While Jacob and Enos described the Lamanites as all being savages that dwelt in the wilderness, we see that this is possibly more a biased judgment made simply because they only had contact with those that dwelt in the wilderness between the two civilizations.  Later, when Zeniff went back to the land of Nephi, he found Lamanite civilization. They were in cities and organized. Ammon and Aaron would enter several Lamanite cities and see a political system that a few savages in the wilderness could not dream of having.  Yet those savages still remained in the wilderness when Captain Moroni forcefully removed them and their tents, in order to build up the area with defensive cities.

Quarantining the Wicked

Nibley is correct in explaining that the Lord tends to separate the righteous from the wicked.  In the Bible, we see Cain was separated by a curse that drove him away from his family.  Noah and family escaped the wicked in the ark.  The Lord often destroyed the wicked, or as in the case of Enoch’s city, relocated them.

As Nibley notes, this is a flight from Babylon, or the wicked world.  God calls all of us to flee from Babylon to Zion, the promised land.  Sadly, as with Laman and Lemuel, too many of us seek to have one foot in Zion and the other in Babylon.  Those who are lukewarm do not receive the blessings of God.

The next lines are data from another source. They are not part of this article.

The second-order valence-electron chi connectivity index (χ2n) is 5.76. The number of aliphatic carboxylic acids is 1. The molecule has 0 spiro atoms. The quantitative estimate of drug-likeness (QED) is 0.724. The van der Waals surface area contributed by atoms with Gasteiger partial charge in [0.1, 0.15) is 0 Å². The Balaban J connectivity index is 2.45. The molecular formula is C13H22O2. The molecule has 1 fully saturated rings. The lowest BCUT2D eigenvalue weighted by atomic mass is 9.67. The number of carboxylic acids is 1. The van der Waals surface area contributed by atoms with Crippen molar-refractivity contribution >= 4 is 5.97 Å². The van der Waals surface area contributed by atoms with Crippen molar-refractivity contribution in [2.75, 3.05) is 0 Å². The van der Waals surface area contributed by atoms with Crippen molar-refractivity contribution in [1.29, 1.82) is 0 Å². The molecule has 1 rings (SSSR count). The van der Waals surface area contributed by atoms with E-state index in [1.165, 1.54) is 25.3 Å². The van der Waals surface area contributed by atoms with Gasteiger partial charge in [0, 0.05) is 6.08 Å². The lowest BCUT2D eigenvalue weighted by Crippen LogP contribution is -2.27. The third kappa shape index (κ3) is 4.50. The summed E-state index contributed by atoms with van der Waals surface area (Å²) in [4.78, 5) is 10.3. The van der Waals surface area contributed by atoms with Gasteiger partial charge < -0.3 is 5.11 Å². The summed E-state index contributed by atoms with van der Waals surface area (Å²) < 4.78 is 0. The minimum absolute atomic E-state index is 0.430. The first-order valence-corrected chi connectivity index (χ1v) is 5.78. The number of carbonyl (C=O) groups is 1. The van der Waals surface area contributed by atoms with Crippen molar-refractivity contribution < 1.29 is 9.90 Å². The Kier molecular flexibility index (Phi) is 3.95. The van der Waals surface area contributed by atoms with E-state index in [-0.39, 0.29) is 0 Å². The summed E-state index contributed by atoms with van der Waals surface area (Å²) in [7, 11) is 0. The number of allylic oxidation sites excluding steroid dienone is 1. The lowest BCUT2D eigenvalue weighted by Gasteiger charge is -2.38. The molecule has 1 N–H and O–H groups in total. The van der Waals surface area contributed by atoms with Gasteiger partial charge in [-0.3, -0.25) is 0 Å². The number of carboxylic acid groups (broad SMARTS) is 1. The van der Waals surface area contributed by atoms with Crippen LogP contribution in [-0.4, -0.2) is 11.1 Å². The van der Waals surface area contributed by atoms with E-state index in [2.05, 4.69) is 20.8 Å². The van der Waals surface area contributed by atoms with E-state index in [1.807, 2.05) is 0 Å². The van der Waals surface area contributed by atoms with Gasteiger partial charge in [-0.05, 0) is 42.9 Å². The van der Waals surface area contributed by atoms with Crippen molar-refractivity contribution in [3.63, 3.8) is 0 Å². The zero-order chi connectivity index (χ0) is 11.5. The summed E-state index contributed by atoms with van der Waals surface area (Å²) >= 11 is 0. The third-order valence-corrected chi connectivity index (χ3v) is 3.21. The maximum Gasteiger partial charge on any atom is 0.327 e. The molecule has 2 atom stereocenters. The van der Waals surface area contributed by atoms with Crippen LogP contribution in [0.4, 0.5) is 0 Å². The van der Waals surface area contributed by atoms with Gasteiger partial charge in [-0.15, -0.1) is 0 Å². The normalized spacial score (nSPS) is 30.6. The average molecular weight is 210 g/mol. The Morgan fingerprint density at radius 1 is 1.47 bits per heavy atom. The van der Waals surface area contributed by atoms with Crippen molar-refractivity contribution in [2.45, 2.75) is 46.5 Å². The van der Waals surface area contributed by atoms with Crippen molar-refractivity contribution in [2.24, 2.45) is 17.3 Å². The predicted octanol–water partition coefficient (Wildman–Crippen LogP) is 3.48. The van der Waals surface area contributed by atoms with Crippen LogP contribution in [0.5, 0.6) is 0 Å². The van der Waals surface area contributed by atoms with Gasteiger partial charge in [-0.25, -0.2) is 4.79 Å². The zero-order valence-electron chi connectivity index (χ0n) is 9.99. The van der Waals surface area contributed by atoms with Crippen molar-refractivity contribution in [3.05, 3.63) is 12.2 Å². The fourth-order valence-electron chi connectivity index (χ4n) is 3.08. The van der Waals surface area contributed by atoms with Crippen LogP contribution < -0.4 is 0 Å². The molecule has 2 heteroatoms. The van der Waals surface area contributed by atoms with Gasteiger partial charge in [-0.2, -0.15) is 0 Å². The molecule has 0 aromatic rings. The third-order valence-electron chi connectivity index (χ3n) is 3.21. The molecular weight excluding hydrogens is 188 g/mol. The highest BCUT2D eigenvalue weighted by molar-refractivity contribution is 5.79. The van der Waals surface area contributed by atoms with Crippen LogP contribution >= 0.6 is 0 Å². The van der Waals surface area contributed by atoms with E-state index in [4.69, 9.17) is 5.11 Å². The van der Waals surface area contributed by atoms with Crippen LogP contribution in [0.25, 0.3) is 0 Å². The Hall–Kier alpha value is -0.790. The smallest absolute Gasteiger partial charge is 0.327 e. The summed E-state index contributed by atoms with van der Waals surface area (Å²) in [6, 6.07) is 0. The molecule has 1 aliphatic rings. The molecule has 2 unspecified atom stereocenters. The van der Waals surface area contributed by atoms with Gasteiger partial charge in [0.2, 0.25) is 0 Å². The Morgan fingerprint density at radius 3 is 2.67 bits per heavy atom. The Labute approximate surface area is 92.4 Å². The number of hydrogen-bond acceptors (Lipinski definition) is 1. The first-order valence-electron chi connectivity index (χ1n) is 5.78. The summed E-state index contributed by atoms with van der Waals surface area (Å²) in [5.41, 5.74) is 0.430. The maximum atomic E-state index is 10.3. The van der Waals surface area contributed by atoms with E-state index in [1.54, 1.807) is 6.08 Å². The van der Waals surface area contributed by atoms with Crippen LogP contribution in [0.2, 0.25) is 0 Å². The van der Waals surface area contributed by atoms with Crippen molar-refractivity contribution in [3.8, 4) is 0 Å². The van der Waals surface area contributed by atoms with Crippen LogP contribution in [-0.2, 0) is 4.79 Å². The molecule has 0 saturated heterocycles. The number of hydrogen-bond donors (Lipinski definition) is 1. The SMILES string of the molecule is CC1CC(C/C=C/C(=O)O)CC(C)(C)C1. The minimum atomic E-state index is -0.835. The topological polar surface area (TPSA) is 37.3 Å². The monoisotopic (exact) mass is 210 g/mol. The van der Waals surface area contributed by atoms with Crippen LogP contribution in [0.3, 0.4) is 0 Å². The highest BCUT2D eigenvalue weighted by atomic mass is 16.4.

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About rameumptom

Gerald (Rameumptom) Smith is a student of the gospel. Joining the Church of Jesus Christ when he was 16, he served a mission in Santa Cruz Bolivia (1978=1980). He is married to Ramona, has 3 stepchildren and 7 grandchildren. Retired Air Force (Aim High!). He has been on the Internet since 1986 when only colleges and military were online. Gerald has defended the gospel since the 1980s, and was on the first Latter-Day Saint email lists, including the late Bill Hamblin's Morm-Ant. Gerald has worked with FairMormon, More Good Foundation, LDS.Net and other pro-LDS online groups. He has blogged on the scriptures for over a decade at his site: Joel's Monastery ( He has the following degrees: AAS Computer Management, BS Resource Mgmt, MA Teaching/History. Gerald was the leader for the Tuskegee Alabama group, prior to it becoming a branch. He opened the door for missionary work to African Americans in Montgomery Alabama in the 1980s. He's served in two bishoprics, stake clerk, high council, HP group leader and several other callings over the years. While on his mission, he served as a counselor in a branch Relief Society presidency.

1 thought on “Book Club: Nibley’s An Approach to the BoM ch 11

  1. I just realized that I didn’t swing by here this week. I did my reading on Sunday as I usually do. Regarding wilderness in the Americas, I do think that it does not seem as plausible that it was a barren area of sand as you have so pointed out. There was a lot of food for thought regarding the separation of the righteous from the wicked, for sure.